New York Hosptial Opens Esophageal Center

The Good Samaritan Hospital in Suffern, New York has opened Esophageal Center facility which is dedicated to the diagnosis and treatment of cancer of the esophagus.

Vipul Shah, M.D. and Stephen Goodman, M.D. are gastroenterologists and Co-Chairs of the Esophagus Center. Dr. Shah’s and Dr. Goodman’s team of highly trained specialists offer patients treatment for acid reflux and gastroesophageal reflux disease (GERD), esophageal cancer and motility disorders. The Esophagus Center use the latest technologies and therapies to treat patients.

Dr. Goodman stated in a MD News article that “part of the inspiration for establishing the Esophageal Center was the fact that we already have at our hospital both the physician expertise and technology to offer more than the typical community-based hospital. The second thought was that, because we’re in that fortunate position, we should take advantage of it by offering care in a more cohesive manner with everyone unified in the Esophageal Center.”

The Esophagus Center uses BÂRRX HALO technology, a system comprised of the HALO360+ ablation catheter and the HALO90 focal ablation device. This device is a radio frequency ablation treatment which helps to remove precancerous tissue within the esophagus without damaging healthy surrounding esophageal tissue.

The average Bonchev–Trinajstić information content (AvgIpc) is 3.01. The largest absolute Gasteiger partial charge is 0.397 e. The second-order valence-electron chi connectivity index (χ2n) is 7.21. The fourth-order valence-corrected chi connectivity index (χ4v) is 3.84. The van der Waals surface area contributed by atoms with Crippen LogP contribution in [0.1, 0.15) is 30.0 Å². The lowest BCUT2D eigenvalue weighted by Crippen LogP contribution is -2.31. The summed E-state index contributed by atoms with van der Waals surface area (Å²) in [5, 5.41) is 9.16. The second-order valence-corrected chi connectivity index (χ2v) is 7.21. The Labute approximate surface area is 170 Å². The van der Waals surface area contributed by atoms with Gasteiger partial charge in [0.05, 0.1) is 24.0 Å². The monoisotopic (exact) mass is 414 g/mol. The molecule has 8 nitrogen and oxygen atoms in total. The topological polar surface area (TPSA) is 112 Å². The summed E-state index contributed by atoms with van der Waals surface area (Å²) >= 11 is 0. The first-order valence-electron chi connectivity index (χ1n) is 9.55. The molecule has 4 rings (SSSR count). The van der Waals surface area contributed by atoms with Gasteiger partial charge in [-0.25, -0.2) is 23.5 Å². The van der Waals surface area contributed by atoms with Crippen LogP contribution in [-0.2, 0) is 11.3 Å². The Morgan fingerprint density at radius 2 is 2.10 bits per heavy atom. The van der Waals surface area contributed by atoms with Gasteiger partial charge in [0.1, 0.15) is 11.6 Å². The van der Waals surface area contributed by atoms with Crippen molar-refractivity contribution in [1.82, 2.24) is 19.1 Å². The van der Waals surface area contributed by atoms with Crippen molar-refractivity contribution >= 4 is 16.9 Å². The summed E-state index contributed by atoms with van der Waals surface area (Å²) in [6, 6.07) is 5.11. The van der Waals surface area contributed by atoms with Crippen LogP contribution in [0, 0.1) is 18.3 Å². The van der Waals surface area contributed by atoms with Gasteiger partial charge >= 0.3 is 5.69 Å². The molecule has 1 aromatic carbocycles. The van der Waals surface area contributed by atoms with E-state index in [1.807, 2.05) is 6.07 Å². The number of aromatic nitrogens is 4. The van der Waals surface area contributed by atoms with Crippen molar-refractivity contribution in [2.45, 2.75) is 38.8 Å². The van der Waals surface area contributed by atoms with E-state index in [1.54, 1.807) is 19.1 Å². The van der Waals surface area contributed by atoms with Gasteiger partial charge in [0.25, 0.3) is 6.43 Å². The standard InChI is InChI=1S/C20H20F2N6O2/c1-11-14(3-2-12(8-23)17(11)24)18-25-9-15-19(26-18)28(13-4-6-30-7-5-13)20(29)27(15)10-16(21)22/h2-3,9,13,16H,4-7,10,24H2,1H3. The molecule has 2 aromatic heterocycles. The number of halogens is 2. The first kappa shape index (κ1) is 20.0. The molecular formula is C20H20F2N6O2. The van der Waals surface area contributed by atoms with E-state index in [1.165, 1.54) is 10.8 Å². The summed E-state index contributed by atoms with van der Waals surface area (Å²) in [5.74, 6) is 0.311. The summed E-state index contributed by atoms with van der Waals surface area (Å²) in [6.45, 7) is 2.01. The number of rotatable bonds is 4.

Dr. Goodman told MD News: “This exciting technology enables us to actually burn off the disease,” says Dr. Goodman. “Barrett’s esophagus is a precancerous condition. By eliminating affected tissue through radiofrequency technology, we can help prevent esophageal cancer.”

More than 60 million Americans suffer from frequent, painful, heartburn symptoms, according to the American College of Gastroenterology. Perhaps this is why acid reflux and GERD are among the highest treated conditions in the Esophageal Center.
Diagnosis and treatment of early-stage esophageal cancer brings hope to many patients. However, when surgery is needed, Dr. Goodman stated “our thoracic surgeons are experts at minimally invasive techniques.”

For more information on Good Samaritan Hospital, visit

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